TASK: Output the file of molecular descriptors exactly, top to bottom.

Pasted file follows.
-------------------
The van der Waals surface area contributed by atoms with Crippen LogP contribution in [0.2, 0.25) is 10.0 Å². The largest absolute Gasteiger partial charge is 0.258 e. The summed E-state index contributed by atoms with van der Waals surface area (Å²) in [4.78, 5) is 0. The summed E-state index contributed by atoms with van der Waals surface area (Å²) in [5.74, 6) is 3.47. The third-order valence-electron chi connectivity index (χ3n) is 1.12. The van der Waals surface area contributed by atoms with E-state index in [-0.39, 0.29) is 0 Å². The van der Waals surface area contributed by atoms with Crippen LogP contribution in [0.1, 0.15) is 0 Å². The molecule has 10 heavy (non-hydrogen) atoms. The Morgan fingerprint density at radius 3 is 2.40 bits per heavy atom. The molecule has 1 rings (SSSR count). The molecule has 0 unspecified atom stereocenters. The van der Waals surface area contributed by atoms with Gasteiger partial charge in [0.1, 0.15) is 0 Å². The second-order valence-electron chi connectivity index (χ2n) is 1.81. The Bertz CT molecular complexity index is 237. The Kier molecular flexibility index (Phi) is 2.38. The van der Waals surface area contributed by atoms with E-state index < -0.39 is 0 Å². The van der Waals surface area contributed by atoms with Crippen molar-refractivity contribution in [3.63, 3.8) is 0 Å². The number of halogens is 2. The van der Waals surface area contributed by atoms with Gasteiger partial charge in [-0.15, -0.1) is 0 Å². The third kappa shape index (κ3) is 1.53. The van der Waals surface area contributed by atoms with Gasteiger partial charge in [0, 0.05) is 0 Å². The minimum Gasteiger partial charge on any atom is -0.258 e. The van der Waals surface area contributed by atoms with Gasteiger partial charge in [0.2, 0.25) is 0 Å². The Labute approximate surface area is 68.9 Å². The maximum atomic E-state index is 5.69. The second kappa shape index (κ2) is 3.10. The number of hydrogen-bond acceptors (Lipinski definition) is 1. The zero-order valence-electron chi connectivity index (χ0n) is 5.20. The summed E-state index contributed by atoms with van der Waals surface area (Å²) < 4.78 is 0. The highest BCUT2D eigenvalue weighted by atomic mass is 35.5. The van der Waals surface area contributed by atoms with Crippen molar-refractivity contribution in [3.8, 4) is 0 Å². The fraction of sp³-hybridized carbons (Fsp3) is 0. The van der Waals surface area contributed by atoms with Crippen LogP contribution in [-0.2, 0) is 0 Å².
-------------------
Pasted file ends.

The van der Waals surface area contributed by atoms with Crippen LogP contribution in [0.2, 0.25) is 10.0 Å². The largest absolute Gasteiger partial charge is 0.258 e. The summed E-state index contributed by atoms with van der Waals surface area (Å²) in [4.78, 5) is 0. The summed E-state index contributed by atoms with van der Waals surface area (Å²) in [5.74, 6) is 3.47. The third-order valence-electron chi connectivity index (χ3n) is 1.12. The van der Waals surface area contributed by atoms with E-state index in [-0.39, 0.29) is 0 Å². The van der Waals surface area contributed by atoms with Crippen LogP contribution in [0.1, 0.15) is 0 Å². The molecule has 10 heavy (non-hydrogen) atoms. The Morgan fingerprint density at radius 3 is 2.40 bits per heavy atom. The molecule has 1 rings (SSSR count). The molecule has 0 unspecified atom stereocenters. The van der Waals surface area contributed by atoms with Gasteiger partial charge in [0.1, 0.15) is 0 Å². The second-order valence-electron chi connectivity index (χ2n) is 1.81. The Bertz CT molecular complexity index is 237. The Kier molecular flexibility index (Phi) is 2.38. The van der Waals surface area contributed by atoms with E-state index < -0.39 is 0 Å². The van der Waals surface area contributed by atoms with Crippen molar-refractivity contribution in [3.63, 3.8) is 0 Å². The number of halogens is 2. The van der Waals surface area contributed by atoms with Gasteiger partial charge in [-0.15, -0.1) is 0 Å². The third kappa shape index (κ3) is 1.53. The van der Waals surface area contributed by atoms with Gasteiger partial charge in [0, 0.05) is 0 Å². The minimum Gasteiger partial charge on any atom is -0.258 e. The van der Waals surface area contributed by atoms with Gasteiger partial charge in [0.2, 0.25) is 0 Å². The Labute approximate surface area is 68.9 Å². The maximum atomic E-state index is 5.69. The second kappa shape index (κ2) is 3.10. The number of hydrogen-bond acceptors (Lipinski definition) is 1. The zero-order valence-electron chi connectivity index (χ0n) is 5.20. The summed E-state index contributed by atoms with van der Waals surface area (Å²) < 4.78 is 0. The highest BCUT2D eigenvalue weighted by atomic mass is 35.5. The van der Waals surface area contributed by atoms with Crippen molar-refractivity contribution in [3.8, 4) is 0 Å². The fraction of sp³-hybridized carbons (Fsp3) is 0. The van der Waals surface area contributed by atoms with Crippen LogP contribution in [-0.2, 0) is 0 Å².